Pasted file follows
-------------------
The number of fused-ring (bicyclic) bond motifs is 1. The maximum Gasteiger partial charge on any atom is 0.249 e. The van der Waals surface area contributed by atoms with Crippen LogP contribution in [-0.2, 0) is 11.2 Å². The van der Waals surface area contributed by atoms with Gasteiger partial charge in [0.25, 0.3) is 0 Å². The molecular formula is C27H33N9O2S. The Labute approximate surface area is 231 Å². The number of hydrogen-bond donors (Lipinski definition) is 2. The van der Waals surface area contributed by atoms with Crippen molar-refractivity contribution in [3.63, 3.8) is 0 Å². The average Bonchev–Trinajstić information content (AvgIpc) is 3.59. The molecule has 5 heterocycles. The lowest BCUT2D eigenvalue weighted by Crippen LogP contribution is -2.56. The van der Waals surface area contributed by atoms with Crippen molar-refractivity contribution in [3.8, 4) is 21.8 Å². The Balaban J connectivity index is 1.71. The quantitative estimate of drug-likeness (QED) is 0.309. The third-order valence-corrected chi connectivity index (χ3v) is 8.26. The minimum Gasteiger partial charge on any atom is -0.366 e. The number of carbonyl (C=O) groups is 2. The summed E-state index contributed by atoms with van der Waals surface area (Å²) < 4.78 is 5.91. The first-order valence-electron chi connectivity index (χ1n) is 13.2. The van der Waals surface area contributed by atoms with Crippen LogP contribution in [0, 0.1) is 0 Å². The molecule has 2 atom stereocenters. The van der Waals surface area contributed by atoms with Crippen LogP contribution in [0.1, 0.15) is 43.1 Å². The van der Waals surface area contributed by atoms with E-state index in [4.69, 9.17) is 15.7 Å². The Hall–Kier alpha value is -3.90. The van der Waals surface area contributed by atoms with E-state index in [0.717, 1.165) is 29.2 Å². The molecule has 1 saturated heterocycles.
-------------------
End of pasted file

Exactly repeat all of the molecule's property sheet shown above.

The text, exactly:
The number of fused-ring (bicyclic) bond motifs is 1. The maximum Gasteiger partial charge on any atom is 0.249 e. The van der Waals surface area contributed by atoms with Crippen LogP contribution in [-0.2, 0) is 11.2 Å². The van der Waals surface area contributed by atoms with Gasteiger partial charge in [0.25, 0.3) is 0 Å². The molecular formula is C27H33N9O2S. The Labute approximate surface area is 231 Å². The number of hydrogen-bond donors (Lipinski definition) is 2. The van der Waals surface area contributed by atoms with Crippen molar-refractivity contribution in [3.63, 3.8) is 0 Å². The average Bonchev–Trinajstić information content (AvgIpc) is 3.59. The molecule has 5 heterocycles. The lowest BCUT2D eigenvalue weighted by Crippen LogP contribution is -2.56. The van der Waals surface area contributed by atoms with Crippen molar-refractivity contribution in [3.8, 4) is 21.8 Å². The Balaban J connectivity index is 1.71. The quantitative estimate of drug-likeness (QED) is 0.309. The third-order valence-corrected chi connectivity index (χ3v) is 8.26. The minimum Gasteiger partial charge on any atom is -0.366 e. The number of carbonyl (C=O) groups is 2. The summed E-state index contributed by atoms with van der Waals surface area (Å²) < 4.78 is 5.91. The first-order valence-electron chi connectivity index (χ1n) is 13.2. The van der Waals surface area contributed by atoms with Crippen LogP contribution in [0, 0.1) is 0 Å². The molecule has 2 atom stereocenters. The van der Waals surface area contributed by atoms with Crippen LogP contribution in [0.1, 0.15) is 43.1 Å². The van der Waals surface area contributed by atoms with E-state index in [4.69, 9.17) is 15.7 Å². The Hall–Kier alpha value is -3.90. The van der Waals surface area contributed by atoms with E-state index in [0.717, 1.165) is 29.2 Å². The molecule has 1 saturated heterocycles.